|Another bluebird day!|
Sunday of MLK weekend was another warm, sunny bluebird day. Good views of Mt. Hood could be found almost anywhere on the slopes of Mt. Hood Meadows.
|Kim and Denise are ready to go|
My ski-buddy Kim came along, and the three of us headed for the lift to check out the snow.
|Ski buddies on the lift|
Although the inversion was still firmly in place, and the weather above freezing the past week, snow coverage wasn't too bad. The grooming crew had done a fine job covering up hazards on most of the trails.
|Chasing our shadow|
An endless supply of solar energy meant many opportunities for shadow photos. Gotta do something while riding a slow chairlift!
|I catch a photo of my daughter in action|
Since none of my friends snowboard, I don't know a lot about the sport. Spending the day with my daughter opened my eyes to some of the challenges boarders face.
|Kim taking a break against a lovely backdrop|
Such as stopping and starting. Every time we stopped, Denise would sit down in the snow. With both feet strapped onto her board, she wasn't able to balance herself very well in a standing position, so it was easier to just sit down. (Denise is still an intermediate, and I think more experienced boarders are able to do this).
|A passing cloud hides Mt. Hood|
I was using my telemark skis that day. Making tele turns is quite a workout on my quads, so I take frequent breaks. This was counterproductive for Denise - she'd just as soon slide all the way to the bottom without stopping. A few times, when I stopped, Denise decided to keep on going to avoid having to get up and down so much. No worries - we all met up in the lift line.
|Practicing my tele turns (photo by Grant Myrdal Photography)|
The other problems snowboarders face is propelling themselves through flat or uphill spots. Since both feet are strapped to one board, it's very hard to move when you run out of momentum. Skiers with both feet free, can skate, which works well to glide up hills and through flat areas. But boarders either hop, or have to pop one foot out of their binding and push themselves along. For that reason, we tried to avoid flat areas.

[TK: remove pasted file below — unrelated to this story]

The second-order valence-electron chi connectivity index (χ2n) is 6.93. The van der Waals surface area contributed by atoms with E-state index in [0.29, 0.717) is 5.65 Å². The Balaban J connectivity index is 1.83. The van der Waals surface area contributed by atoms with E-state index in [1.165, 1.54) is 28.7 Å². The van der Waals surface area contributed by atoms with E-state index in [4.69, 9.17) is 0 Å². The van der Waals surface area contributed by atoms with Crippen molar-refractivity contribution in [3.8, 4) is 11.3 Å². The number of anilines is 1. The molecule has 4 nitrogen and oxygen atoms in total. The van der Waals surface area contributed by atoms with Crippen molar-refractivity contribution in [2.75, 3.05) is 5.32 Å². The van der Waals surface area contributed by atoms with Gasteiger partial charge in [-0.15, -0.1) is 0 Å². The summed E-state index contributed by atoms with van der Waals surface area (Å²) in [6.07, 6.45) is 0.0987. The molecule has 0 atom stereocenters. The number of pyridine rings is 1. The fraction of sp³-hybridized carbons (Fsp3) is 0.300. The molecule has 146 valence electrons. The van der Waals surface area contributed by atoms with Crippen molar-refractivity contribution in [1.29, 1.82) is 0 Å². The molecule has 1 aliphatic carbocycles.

|The mountain came out again|
But there was one run off the Shooting Star lift that required riders traverse a short uphill segment. Poor Denise! The first attempt she ran out of speed, and ended up on her back. The second, she made it up the slope - just barely! The third was another undershot of the hill and a fall.
|Denise gathers speed to make it up an incline|
I have to say Denise was in good spirits through it all and never complained - even when she took a few bad tumbles. I'm sure it's not easy being the lone snowboarder in a group of skiers (older skiers at that!) and having to put up with all our stops, starts, and uphill treks.
|Mother and daughter on the slopes|
I was impressed with Denise's snowboarding abilities. She only took up the sport a couple of years ago, but kept up with me just fine. I've heard snowboarding is easy to learn, and once you have the basics down, people's skills progress more rapidly than skiing.
It does look like fun. I've seen boarders rip through deep powder or soft crud with no problems. But I think it's way too late for me to take up yet another snow sport. It took me long enough to learn how to ski! And I don't think my knees or butt could take a bunch of falls while I'm learning.
|Basking in the glorious sunshine|
So I'll leave the snowboarding to Denise. I had a great time watching her gracefully zip down the slopes. By the end of the day, I had a new-found respect for snowboarders.
It was wonderful to spend the day with my daughter, sharing the sport that I love.